Review

Review

Monte Pittman: 'The Power of Three' – Album Review

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Even if you haven't Monte Pittman's name, chances are pretty good you've heard his music, as his mighty axe has swung through dozens of hit albums. He's played on nearly all of Madonna's records and tours since 2001, he co-wrote several songs on Prong's acclaimed albums Scorpio Rising and Power of the Damager, and his solo project Pain, Love & Destiny scored high on the charts, nabbing him several awards and nominations of his own. After spending many successful years in the indie rock and pop arena, Pittman has finally returned to his metal roots with the follow-up release The Power of Three – a dark and heavy project that finds him teaming up with another metal legend: Grammy-winning producer Flemming Rasmussen, best known for his contributions to Metallica's ...And Justice for All and Master of Puppets. The result is a feast of death, darkness and anguish that's unlike anything the artist has dished up before.
 
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As a fan of Pittman's work with Prong (not only co-writing with Tommy Victor, he also provided guitar, bass and vocals on several tracks), I was stoked to learn he was returning to the hard rock & metal fold. Interestingly enough, he doesn't cast his pop years aside, but instead brings that experience aboard, incorporating many of those structures and styles into his songwriting and performance, ably assisted by bassist Max Whipple and drummer Kane Ritchotte. Thankfully, the pop elements don't steal the potency of the riffs he serves up in "A Dark Horse," the opening track and lead single, which begins with a spooky acoustic passage before tearing loose with old-school thrash fury, Metallica-style. But it's on the epic "Before the Mourning Son" that Pittman truly comes into his own. His style has been compared to Zack Wylde (and there's definitely a Black Label Society vibe going on here), but his personal stamp is much more evident on this one, with a wide-open, soaring quality that makes it one of the album's most memorable cuts. The vocal harmonies, while well-constructed, don't always gel completely for me – but I really don't mind, because this one's all about the King Kong riffage.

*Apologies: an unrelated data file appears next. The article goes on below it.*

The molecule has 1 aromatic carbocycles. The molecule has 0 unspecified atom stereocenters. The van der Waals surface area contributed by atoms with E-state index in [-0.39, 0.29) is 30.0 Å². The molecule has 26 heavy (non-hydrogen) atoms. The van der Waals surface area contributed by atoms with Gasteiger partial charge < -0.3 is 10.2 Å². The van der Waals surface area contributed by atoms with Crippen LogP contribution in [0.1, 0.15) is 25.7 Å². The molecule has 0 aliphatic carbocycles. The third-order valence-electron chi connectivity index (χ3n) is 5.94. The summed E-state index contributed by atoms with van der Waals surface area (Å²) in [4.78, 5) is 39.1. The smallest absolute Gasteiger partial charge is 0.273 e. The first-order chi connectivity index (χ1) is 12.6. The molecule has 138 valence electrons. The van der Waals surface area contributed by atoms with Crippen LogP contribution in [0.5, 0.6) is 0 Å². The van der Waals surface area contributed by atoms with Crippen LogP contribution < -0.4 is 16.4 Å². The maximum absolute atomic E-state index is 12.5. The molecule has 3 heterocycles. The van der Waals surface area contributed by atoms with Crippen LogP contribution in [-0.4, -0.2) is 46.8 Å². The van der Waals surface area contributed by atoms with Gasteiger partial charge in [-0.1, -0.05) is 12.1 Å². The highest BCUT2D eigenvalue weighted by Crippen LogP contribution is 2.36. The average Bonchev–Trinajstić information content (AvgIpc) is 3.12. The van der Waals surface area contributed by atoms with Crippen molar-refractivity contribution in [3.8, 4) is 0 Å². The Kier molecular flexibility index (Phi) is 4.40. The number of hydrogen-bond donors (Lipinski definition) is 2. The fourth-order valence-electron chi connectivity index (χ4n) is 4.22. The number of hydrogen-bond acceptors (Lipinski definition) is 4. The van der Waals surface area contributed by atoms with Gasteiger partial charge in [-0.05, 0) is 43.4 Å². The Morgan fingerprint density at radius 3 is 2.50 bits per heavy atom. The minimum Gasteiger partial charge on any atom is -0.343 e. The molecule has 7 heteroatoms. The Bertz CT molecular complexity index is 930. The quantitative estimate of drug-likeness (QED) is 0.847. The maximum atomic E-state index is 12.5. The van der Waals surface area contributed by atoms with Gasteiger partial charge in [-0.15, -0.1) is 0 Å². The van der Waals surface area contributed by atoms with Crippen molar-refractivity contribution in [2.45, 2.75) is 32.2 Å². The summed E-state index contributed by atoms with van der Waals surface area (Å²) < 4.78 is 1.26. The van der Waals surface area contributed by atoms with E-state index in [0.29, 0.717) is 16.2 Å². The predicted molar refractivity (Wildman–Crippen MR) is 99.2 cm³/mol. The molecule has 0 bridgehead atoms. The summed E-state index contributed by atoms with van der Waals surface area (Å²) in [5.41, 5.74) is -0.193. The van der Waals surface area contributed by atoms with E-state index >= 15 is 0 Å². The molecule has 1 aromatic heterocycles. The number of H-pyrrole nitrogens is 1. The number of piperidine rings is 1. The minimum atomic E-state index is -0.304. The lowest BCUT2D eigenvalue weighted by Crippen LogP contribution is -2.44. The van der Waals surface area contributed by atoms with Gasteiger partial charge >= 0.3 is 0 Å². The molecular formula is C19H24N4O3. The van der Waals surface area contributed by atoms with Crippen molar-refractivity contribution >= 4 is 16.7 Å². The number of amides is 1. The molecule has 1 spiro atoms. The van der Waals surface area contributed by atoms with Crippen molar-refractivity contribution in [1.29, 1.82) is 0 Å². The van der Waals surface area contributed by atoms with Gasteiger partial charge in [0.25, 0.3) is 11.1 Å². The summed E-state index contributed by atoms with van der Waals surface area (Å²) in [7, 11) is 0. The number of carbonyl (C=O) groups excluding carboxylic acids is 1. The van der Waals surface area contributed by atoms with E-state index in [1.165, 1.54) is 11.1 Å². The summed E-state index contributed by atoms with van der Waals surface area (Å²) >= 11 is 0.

While these songs are tailor-made for the arena, there's an intimacy that draws on the best elements of grunge and post-grunge; if you ever wondered what a team-up of Foo Fighters and Alice in Chains might sound like, go no further than "Everything's Undone” and "Away from Here," which have the warm pop sensibility and sweet choruses of the former and the intensely doomed edge of the latter, while "Blood Hungry Thirst" calls to mind mid-period Soundgarden (to my ears, Pittman's vocals feel smoothest and warmest in the range of SG's Chris Cornell). There are a few small stumbles (the vocals of "Delusions of Grandeur" seem too lightweight for the relentless whiplash tempo, and “On My Mind” never seems to find its momentum), but they're minor speed-bumps on an otherwise smooth highway. The journey concludes with the mammoth closer "All Is Fair in Love and War," clocking in at over thirteen minutes and racing madly through a multitude of genres, styles and tempos. It might be a bit lengthier than it needs to be, but the ever-mutating sonic landscape and extended-jam vibe, with indelible hooks surfacing throughout (and a few scary surprises), ensures there's never a dull moment.
 
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Again, you may not yet know Monte by name, but you'll remember him well after giving The Power of Three a spin. Dark and brooding, yet consistently catchy and ultimately uplifting, it's a Jekyll & Hyde creature that grows stronger than its (seemingly) opposing personalities – and it's also one of the biggest-sounding productions I've heard from a three-piece outfit in quite a while. I'm glad Pittman decided to pick up the heavy weaponry once again, and like the underworld guide Charon depicted on the album cover, he clearly knows his way through the darkest realms.
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